There is a critical, ongoing need to develop a robust hydrologic forecast capacity; this will require a strategic commitment and investment in research and R2O. Such a systematic hydrologic prediction framework effort would bring together (1) the collective resources of the hydrologic community in establishing a unified hydrologic observational, research, and modeling agenda; (2) the atmospheric and hydrologic communities in developing, testing, and improving a fully coupled atmospheric–hydrologic prediction system; and (3) the research and operations communities as a joint team that identifies research priorities to fill important gaps in the application of hydrologic products by the governmental and private sectors. In addition, a verified distributed model is certain to well serve communities other than water resources, such as the ecologic community that relies on water cycle forecasts at a range of scales for assessing ecosystem performance and species diversity at the local to regional scales under climate and land-use change.
Transitioning Research Developments into Operations
The NWS has the primary responsibility among the federal agencies to provide advanced alerts—flood warnings and forecasts—in the United States. The current operational hydrologic forecasting process at the NWS relies on a combination of observations (including precipitation, soil moisture, evapotranspiration, soil type, and land cover) and atmospheric forecasts that provide input to a land-surface hydrologic model. The rainfall-runoff model currently in use at most RFCs is the Sacramento Soil Moisture Accounting (SAC-SMA) model (Burnash et al., 1973). This model does not explicitly take into account distributed forcings (and thus does not take advantage of improvements in QPF) and other heterogeneities in a watershed, is mostly lumped as opposed to distributed (Box 3.3), and requires considerable local
calibration using historical observations. Recent efforts have extended this model to a gridded distributed version, called the Distributed Hydrologic Model,14 which is used experimentally in some of the RFCs.
Because hydrologic services generate nearly $2 billion of benefits each year through timely flood and weather forecasting (EASPE, Inc., 2002), the NWS Office of Hydrologic Development (OHD) began in 1997 the implementation of the Advanced Hydrologic Prediction Service (AHPS) program aimed to advance technology for hydrologic services (NRC, 2006b). AHPS is a congressionally funded program that had its first prototype implementation in 1997 for the Des Moines River Basin and is slated to be fully implemented nationwide in 2013. As part of the AHPS, OHD is taking critical steps to improve the hydrologic forecast process along two main directions: (1) exploration of the merits of distributed hydrologic models for operational use, and (2) development of a comprehensive verification system.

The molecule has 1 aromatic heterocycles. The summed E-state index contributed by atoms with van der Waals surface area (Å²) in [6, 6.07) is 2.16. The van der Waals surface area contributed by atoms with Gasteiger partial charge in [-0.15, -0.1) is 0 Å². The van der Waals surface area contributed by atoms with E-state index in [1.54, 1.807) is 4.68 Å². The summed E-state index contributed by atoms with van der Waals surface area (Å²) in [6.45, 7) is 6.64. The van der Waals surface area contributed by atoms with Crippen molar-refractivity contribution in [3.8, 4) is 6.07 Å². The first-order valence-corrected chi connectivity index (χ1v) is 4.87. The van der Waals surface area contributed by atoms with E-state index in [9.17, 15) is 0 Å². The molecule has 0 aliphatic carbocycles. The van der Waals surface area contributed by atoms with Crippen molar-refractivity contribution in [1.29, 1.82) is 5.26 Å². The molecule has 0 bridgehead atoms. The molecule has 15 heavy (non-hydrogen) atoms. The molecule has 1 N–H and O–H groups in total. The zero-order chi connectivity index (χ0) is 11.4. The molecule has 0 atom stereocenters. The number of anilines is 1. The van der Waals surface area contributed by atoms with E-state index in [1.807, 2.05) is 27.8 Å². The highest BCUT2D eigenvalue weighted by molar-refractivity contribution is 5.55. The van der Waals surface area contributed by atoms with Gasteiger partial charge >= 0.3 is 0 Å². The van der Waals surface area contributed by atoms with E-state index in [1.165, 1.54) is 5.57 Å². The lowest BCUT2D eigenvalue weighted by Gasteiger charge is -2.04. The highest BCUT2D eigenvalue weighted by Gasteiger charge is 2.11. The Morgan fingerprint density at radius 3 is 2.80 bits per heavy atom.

The NWS OHD has recently led the Distributed Model Intercomparison Project (DMIP). Twelve groups, including other federal agencies, academic institutions in the United States, and representatives from Canada, China, Denmark, and New Zealand, compared differing methods and approaches of distributed hydrologic models for analysis of the same predefined conditions. These results will guide NWS in developing the next generation of hydrologic models Results of the DMIP, Phases I and II, are generally encouraging but the road to full implementation with skill beyond the lumped hydrologic models remains poor. As a result, the new strategic and implementation plan (OHD, 2009) of the NWS OHD spells out a way to move forward and proposes the development of the CHPS, which emphasizes a combination of conceptual and physical modeling approaches. It has the ability to merge distributed hydrologic prediction models with atmospheric models at weather and climate scales, to resolve not only streamflow but also interior fluxes needed for water quality, ecologic, and geohazard applications, and the ability to make hydrologic predictions, including their uncertainty, at ungauged basins. The committee and the 2009 BASC Summer Study workshop participants support these efforts of the NWS and encourage implementation of additional ways of engaging the research community in this activity.
Two examples of complementary activities aimed at developing an advanced hydrologic forecasting capability are (1) the Consortium of Universities for the Advancement of Hydrologic Sciences, currently supported by NSF, which is working toward the development of the Community Hy-
drologic Modeling Platform and has initiated an ongoing community-wide dialogue (Famiglietti et al., 2008); and (2) the Integrated Water Resources Science and Service15 initiative currently supported by NOAA, USGS, and the U.S. Army Corps of Engineers. These two synergistic activities further illustrate the timeliness of taking a quantum leap forward now in order to improve the performance and skill of hydrologic forecasts in the next decade. In these efforts, close cooperation between academia and government agencies is important for transitioning the most recent research results to operations and for guiding new research directions based on societal relevance and scientific discovery.
The Need for Hydrometeorological Observations
As the complexity and resolution of hydrologic models increases, new and improved observations are needed for model initialization, improvement of model physics, data assimilation, and metrics for model verification. Several small-scale hydrologic observatories are currently in operation, for example, the Critical Zone Observatories (CZOs)16 supported by NSF, the Agricultural Research Service (ARS)17 observatories, and NOAA’s HMT.18